The data set used for our analysis comprises 55 days of aggregated and anonymized records for 31 urban areas of more than 200,000 inhabitants. No individual information or records were available for this study. The records included the set of base transceiver stations (communication antennas, BTS) used for the communications as presented in the call detail records (CDR). A CDR is produced for each active phone event, including call/sms sending or reception. The number of anonymized users represents on average 2% of the total population and at most 5% of the total population. These percentages are almost the same for all the urban areas. From the CDR data obtained for 20 weekdays (from mondays to thursdays only), we extracted home and work places for all the anonymized mobile phone users in the data set. The output of this processing phase is an OD commuting matrix for each urban area, at the scale of the BTS point pattern. To facilitate the calculations and the comparison of the results between different cities, the OD matrices are then transposed on regular square-cell grids of varying size a (see Supplementary Note 2).

Extraction of OD matrices from mobile phone data

In order to extract OD matrices from phone calls, we select a subset of users with a mobility displaying a sufficient level of statistical regularity. For this analysis, we considered commuting patterns during workdays only. The users’ home and work locations are identified as the Voronoi cells, which are the most frequently visited on weekdays by each user between 2000 and 0700 h (home) and between 0900 and 1700 h (work). We assume that there must be a daily travel between the home and work locations of each individual. Users with a call activity >40% of the days under study at home or work are considered as valid. We then aggregate the complete flow of users and construct the OD matrix with the flows between a Voronoi cell classified as home and another cell classified as a workplace. Since the Voronoi areas do not exactly match the grid cells (see for example Supplementary Fig. 2), we use a transition matrix to change the spatial scale of the OD matrix, that is to transform the Fij values of the OD matrix where i and j are Voronoi cells into values where i′ and j′ are the cells of a regular grid (see Supplementary Note 2).

Spatial scale of the OD matrix

The OD matrix is the standard object in mobility studies and transport planning2, and contains information about movement of individuals in a given area. More precisely, an OD matrix is a n × m matrix, where n is the number of different ‘origin’ zones, m is the number of ‘destination’ zones and Fij is the number of people commuting from place i to place j during a given period of time. In transport surveys, the size of the OD matrix depends on the spatial scale at which the mobility data has been collected. Traditionally, the zones that are used to partition the city are the administrative units, whose size can vary from census and electoral units to whole departments or states, depending on the purpose for building the OD matrix.

In this study, we applied our ICDR method to cities divided in square cells that are smaller than administrative units, allowing for a better spatial resolution. In the case of OD matrices extracted from CDR mobile phone data, the maximal resolution corresponds to the BTS (antennas) point pattern. The ICDR method proposed in this paper does, however, depend on a particular spatial scale and can be applied on OD matrices available at coarser spatial resolutions as well. For a given territory, the results obtained with the ICDR method—the I, C, D and R values in the first place—will obviously depend on the spatial resolution and will also depend on the method used to define hotspots. It is important to note that when the ICDR method is used for comparing cities, the spatial resolution and the hotspots identification method should be the same for all cities (see Supplementary Notes 4 and 6 and Supplementary Figs 8 and 9 for results obtained with another hotspots delimitation method, and see Supplementary Fig. 7 for results obtained when considering another spatial scale of aggregation).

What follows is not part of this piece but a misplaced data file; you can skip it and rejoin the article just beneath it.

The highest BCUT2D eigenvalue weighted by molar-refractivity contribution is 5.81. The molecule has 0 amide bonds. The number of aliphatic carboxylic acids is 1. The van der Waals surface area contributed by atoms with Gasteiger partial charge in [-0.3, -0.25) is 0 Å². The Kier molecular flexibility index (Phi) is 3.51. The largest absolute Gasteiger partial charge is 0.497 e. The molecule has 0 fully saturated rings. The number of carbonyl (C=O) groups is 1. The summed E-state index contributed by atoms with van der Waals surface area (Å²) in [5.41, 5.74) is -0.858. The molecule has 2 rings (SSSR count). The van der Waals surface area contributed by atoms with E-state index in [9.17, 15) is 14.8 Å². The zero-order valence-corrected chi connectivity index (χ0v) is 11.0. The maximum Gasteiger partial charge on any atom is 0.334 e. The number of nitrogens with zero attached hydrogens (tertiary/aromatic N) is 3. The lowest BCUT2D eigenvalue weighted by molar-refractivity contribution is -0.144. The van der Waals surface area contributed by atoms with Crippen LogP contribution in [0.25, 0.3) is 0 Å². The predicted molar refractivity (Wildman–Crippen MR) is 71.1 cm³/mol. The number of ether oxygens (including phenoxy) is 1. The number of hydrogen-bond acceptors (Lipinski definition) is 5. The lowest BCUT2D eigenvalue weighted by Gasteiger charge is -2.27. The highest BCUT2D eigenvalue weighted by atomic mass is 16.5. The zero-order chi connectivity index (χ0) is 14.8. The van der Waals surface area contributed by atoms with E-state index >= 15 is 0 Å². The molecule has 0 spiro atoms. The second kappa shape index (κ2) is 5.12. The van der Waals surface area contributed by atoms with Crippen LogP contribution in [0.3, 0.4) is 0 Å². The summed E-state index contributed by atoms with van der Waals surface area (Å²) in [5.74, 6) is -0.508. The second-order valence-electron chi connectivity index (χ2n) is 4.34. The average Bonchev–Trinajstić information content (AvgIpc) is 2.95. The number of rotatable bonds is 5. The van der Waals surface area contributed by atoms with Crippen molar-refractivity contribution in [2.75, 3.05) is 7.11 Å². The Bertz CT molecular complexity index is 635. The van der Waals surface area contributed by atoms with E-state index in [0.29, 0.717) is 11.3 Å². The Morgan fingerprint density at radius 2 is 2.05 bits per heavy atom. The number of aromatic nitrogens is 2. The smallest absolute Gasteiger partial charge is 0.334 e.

Robustness of the classification of cities

To ensure that the classification of cities based on their ICDR matrices is robust, we introduce a noise in the flows Fij (for all the 31 cities). We focus on the case where the workplace of an individual can be modified and where the number of individuals living in each cell i is kept constant. More precisely, the noise is introduced as follows:

  1. 1

    We pick up a uniform random positive integer g, the number of individuals whose workplace is reshuffled. This number g varies from 1 to N=∑Fij the total number of commuters in the city.

  2. 2

    We repeat g times the following operation: we pick up randomly a residence and a workplace (a couple of values (i, j)) and move one individual from her workplace j to put another randomly chosen workplace j′: FijFij−1 and FijFij+1

The parameter of this workplace reshuffling is then f=g/N. To evaluate how much the classification of cities is affected by this noise, we compute the Jaccard index JI between the reference classification of cities in k groups and the classification in k groups obtained for the noisy OD matrices. The Jaccard index measures the similarity of two partitions P and P′ of same size:


  • a: number of city pairs that are in the same group for both P and P

  • b: number of city pairs that are in different groups in P but in the same one in P

  • c: number of city pairs that are in the same group in P but not in P′ (or conversely)

The Jaccard index JI is in the range [0, 1] and the closest it is to 1, the larger the similarity between P and P′.

We generate 100 noisy matrices for each value of f and compute the average value of the Jaccard index. This average value encodes the distance between the reference partition P of cities in k groups and the partitions of cities in k groups obtained for the noisy OD matrices. Supplementary Fig. 12 shows the values of versus the proportion f of reshuffled individuals, for different number of groups k. The red shaded rectangle on each panel corresponds to the mean value±s.d. obtained for 1,000 replications of a null model, in which permutations of cities among the k groups are randomly performed. We observe here that for up to 20% of reshuffled individuals, the average value obtained is always significantly larger than the one obtained for the null model, indicating that the classification is robust even for important values of noise.

Additional information

How to cite this article: Louail, T. et al. Uncovering the spatial structure of mobility networks. Nat. Commun. 6:6007 doi: 10.1038/ncomms7007 (2015).